Now this is one the tasks I actually don't like doing and leave it for almost solely for Gaz to do as he doesn't mind it at all. In fact he's actually really good at it. Which is handy because of all garden maintenance that we do that produces the most visual impact in a short period of time of doing so, leaf blowing is the one that takes the top position.

Now why do I dislike doing the leaf blowing so much? It's mainly because of the cable. I'm clumsy with cables and feel that they always get in the way for a smooth and effortless job. And it's bad enough that I have to cope with them when using the vacuum cleaner but needs be I should. Sure there are loads of cordless ones out there but up to now nothing really beats the power of one that is still corded (and with three cats, we do need powerful ones).

Going back to leaf blowers, the same principles goes that it should be powerful enough to do what it's supposed to do and perhaps only a cabled one would do the job...

Until the our friends at Stihl offered us to try and review one of their new products which is a cordless leaf blower.

A cordless leaf blower, will it be powerful enough blow away those autumn leaves running just on rechargeable batteries? And will the batteries be light enough that the blower can be easily maneuvered into delicate angles? And how long can the batteries last, will it be long enough that it can finish the job and beyond that? The scepticism is there of course but a lot of the negativity has been neutralised from the start knowing how reputable a brand Stihl is.

Stihl, we were both very excited to try the product out and to satisfy our own curiosities.

And so we did. And the BGA 56 did not disappoint, far from it...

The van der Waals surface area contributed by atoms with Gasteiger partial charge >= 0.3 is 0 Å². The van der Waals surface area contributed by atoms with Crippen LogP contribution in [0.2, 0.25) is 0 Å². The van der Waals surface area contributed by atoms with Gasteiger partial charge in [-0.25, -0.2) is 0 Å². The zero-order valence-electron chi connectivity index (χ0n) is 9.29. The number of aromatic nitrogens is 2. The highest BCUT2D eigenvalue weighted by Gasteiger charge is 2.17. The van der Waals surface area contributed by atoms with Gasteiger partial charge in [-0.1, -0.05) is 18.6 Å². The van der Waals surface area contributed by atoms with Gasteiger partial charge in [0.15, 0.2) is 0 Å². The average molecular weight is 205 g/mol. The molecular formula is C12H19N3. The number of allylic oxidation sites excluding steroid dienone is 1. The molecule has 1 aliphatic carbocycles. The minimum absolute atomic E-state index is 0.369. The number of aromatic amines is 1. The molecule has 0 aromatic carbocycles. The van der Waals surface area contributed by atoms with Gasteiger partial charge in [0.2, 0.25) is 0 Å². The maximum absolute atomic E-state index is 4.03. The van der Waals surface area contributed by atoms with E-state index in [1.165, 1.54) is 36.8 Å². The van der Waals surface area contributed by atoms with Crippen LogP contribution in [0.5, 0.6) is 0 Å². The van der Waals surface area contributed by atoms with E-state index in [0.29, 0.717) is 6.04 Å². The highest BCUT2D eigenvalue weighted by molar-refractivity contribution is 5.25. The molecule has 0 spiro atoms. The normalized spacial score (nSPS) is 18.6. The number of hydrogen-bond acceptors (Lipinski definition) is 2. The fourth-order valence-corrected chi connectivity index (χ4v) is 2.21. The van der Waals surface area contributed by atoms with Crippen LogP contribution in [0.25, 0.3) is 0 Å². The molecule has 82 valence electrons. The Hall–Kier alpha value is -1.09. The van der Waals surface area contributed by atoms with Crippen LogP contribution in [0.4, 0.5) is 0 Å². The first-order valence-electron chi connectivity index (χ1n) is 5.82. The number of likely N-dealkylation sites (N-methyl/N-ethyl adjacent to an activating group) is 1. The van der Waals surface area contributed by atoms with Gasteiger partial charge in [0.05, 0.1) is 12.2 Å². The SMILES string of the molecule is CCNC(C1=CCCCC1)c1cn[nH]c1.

The battery was quick to charge, was easy to slot in, and was light enough at 3.3kg including the battery that it made the assembled leaf blower easy enough to carry and maneuver while doing the task. In fact it actually felt lighter to carry around than our existing corded one. The design is so much more compact and sleeker too that the airflow seemed more 'precise' that debris was much easier to blow away with much less effort on the arms less exposure to the surrounding plants (and pots!). 

More importantly, was it powerful enough that it was able to do what it's supposed to do? A glowing yes! It's combination of being cordless, a sleeker design, relative light weight, powerful blow, and overall less set up time made the completion of the task a lot quicker, which was a fab bonus! \The length is adjustable to suit you use. Usually it takes Gaz an hour and a half to do the entire garden, having to keep moving cables and the extension lead. This time around, it was done in forty minutes. The battery is said to give 20 mins of continuous blowing, although it lasted longer for us.



A big credit though has to go to the compact lithium ion battery which didn't lose intensity during the entire duration of its use and lasted longer than claimed.

And yes it is cordless! And I had a go to too and thought it was fun to use. Looks like leaf blowing won't be solely Gaz's job from now on.